7. The FEC's decision that the NRSC did not exercise "any direction or control" over the 1986 Bush mailings was not mandated by prior FEC precedent, was effected by a 3-3 tie vote and was contrary to the recommendation of the FEC General Counsel. It cannot be upheld, because it ignored the plain language of the applicable regulation and was not rationally explained.

 8. Contrary to the conclusion of Commissioner Josefiak's Statement of Reasons, the fact that the donors were informed by the Bush letter of the formula for division of contributions and gave voluntarily does not decide the "direction or control" issue. The plain language of the regulation controls.

 9. The decision of the FEC not to enforce in the circumstances presented by the record was contrary to the intent of Congress to limit participation of national parties in campaign fund-raising.

 10. The NRSC exercised some "direction or control" within the meaning of 11 C.F.R. § 110.6(d) over the contributions at issue. The NRSC chose the twelve campaigns which were mentioned in the letters; the NRSC chose how many letters in which each campaign would be mentioned; and the NRSC chose which mailing lists, with which donation histories, would be used for each version of the letter. The contributions were to be made to the NRSC or an organization controlled by the NRSC, were deposited in the NRSC's bank accounts, and were disbursed to the campaigns by the NRSC. Accordingly, the FEC's decision to dismiss the portion of Common Cause's complaint alleging that the NRSC violated its contribution limits and reporting obligations in connection with the 1986 Bush mailings was arbitrary and capricious.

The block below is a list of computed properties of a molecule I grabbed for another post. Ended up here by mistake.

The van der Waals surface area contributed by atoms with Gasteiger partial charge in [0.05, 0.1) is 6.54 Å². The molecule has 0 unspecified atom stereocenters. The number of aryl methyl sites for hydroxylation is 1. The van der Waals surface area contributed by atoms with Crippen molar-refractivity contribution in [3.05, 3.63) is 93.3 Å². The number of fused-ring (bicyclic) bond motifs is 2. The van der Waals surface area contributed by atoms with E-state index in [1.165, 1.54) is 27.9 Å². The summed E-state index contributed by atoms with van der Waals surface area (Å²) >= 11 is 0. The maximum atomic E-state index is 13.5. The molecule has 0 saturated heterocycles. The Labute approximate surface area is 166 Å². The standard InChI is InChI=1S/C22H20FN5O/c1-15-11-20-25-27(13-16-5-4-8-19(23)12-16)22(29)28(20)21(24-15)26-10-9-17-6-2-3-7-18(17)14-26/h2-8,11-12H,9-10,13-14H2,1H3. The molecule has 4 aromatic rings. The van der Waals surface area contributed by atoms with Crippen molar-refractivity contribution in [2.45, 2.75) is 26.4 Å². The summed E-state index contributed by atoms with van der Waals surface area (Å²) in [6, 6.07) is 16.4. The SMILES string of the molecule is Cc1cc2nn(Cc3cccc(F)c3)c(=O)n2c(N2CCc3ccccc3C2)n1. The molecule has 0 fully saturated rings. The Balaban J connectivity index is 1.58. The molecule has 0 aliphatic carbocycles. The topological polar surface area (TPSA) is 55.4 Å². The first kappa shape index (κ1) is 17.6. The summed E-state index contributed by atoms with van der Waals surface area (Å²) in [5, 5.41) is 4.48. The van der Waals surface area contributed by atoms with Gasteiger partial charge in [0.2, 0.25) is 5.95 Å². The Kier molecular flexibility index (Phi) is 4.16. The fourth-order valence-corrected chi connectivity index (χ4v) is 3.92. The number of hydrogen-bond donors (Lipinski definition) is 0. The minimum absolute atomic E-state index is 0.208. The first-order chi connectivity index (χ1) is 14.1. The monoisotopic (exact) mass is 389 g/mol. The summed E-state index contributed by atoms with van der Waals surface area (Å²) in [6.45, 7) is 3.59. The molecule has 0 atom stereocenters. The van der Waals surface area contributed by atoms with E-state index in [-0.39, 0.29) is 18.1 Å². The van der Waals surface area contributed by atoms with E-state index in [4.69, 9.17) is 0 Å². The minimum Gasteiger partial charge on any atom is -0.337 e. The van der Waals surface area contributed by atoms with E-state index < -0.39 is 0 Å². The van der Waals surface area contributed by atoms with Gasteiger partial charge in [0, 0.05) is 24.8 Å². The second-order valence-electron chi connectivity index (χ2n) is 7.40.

ORDER

 Upon consideration of the administrative record and the full briefs of the parties supporting and opposing their respective cross-motions for summary judgment in this action for declaratory judgment and injunctive relief, and for the reasons set forth in the attached findings of fact and conclusions of law, it is hereby

 ORDERED that the Federal Election Commission's dismissal of part of Common Cause's complaint against the National Republican Senatorial Committee is reversed as arbitrary and capricious and contrary to law; and it is further

 ORDERED that this matter is remanded, pursuant to 2 U.S.C. § 437g(a)(8)(C), to the Federal Election Commission, which is directed to conform with this declaration and proceed accordingly within 30 days of the date of this Order.